Campaign, film urge Americans to "feed a soldier" anonymously

Reuters News
Posted: Oct 26, 2011 7:43 PM
Campaign, film urge Americans to "feed a soldier" anonymously

By Suzi Parker

NORTH LITTLE ROCK, Ark (Reuters) - Actor Michael Cuomo spotted the soldier while sitting in the Atlanta airport.

Cuomo had just left Little Rock after wrapping the short film "The Unknown Citizen" about a businessman who anonymously pays for a soldier's meal in an airport bar. Suddenly, he was confronted with the same scenario.

Life imitated art.

Cuomo paid the soldier's bill secretly. But as Cuomo headed out of the restaurant, the waiter told him that the soldier had ordered a second meal. Did Cuomo want to pay for both?

He did. "If you are going to do it, do it all the way," Cuomo told Reuters. "For me, it was an incredible feeling of generosity, and I hope the guy felt good that day, too."

"The Unknown Citizen," written and directed by Arkansan Neil Osam, 34, debuted Tuesday night in North Little Rock. The message of the four-minute film -- in which Cuomo played a bartender -- is simple: Show appreciation to troops, anytime, anywhere.

Osam's first film coincides with his online movement,, which he hopes to spread around the country. He is talking with corporate sponsors and an in-flight media company to show the film in airports and on airplanes. The film is also on YouTube.

Airports are logical spots for people to show some generosity to soldiers who may be going to training, heading abroad or coming home, Osam said.

"It lets them know that we are thinking about them regardless of your politics," Osam said.

Osam's idea emerged from a missed opportunity two years ago at Chicago's O'Hare airport. He saw a soldier eating alone and decided to buy his meal. The waiter told him the man had already bought his own lunch. Osam was too late.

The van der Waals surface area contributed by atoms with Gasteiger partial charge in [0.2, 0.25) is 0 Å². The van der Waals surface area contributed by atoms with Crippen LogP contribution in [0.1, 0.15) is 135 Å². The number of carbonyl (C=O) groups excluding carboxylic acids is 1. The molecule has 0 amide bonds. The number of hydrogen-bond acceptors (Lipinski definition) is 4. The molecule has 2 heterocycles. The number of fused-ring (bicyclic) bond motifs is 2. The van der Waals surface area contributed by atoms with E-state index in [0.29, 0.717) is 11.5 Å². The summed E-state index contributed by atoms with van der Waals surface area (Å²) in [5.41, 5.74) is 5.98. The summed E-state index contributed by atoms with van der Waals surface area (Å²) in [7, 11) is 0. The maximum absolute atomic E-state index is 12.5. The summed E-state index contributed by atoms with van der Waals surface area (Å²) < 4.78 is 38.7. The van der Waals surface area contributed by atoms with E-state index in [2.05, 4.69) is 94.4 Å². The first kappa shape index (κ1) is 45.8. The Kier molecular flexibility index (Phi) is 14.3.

"It haunted me," Osam said. "I feel like this film makes it up to that one guy."

In the movie, Osam's cousin, Kenny Hendrix, portrays the soldier. Hendrix's tattoo of the Roman numeral 14 became a focal point in many scenes. The number symbolizes how many men were lost in one of Hendrix's units.

"That tattoo is just one on a soldier representing so many stories out there to be told," Osam said.

Hendrix, an Operation Iraqi Freedom veteran, missed the film's debut because he is currently at a military training in El Paso, Texas.

Osam and Cuomo, 33, believe their generation is often politically split on support for the Iraq and Afghanistan wars. Osam hopes his project bridges the gap from older Americans, who historically support veterans' causes, and the Millennial Generation.

That's especially important, Osam said, as more than 36,000 troops return home from Iraq by the end of the year.

"This is the first time I've been a part of something like this, a movement for change in your country," he said. "I made my first anonymous donation in Atlanta. Others can, too."

(Editing by Corrie MacLaggan and Jerry Norton)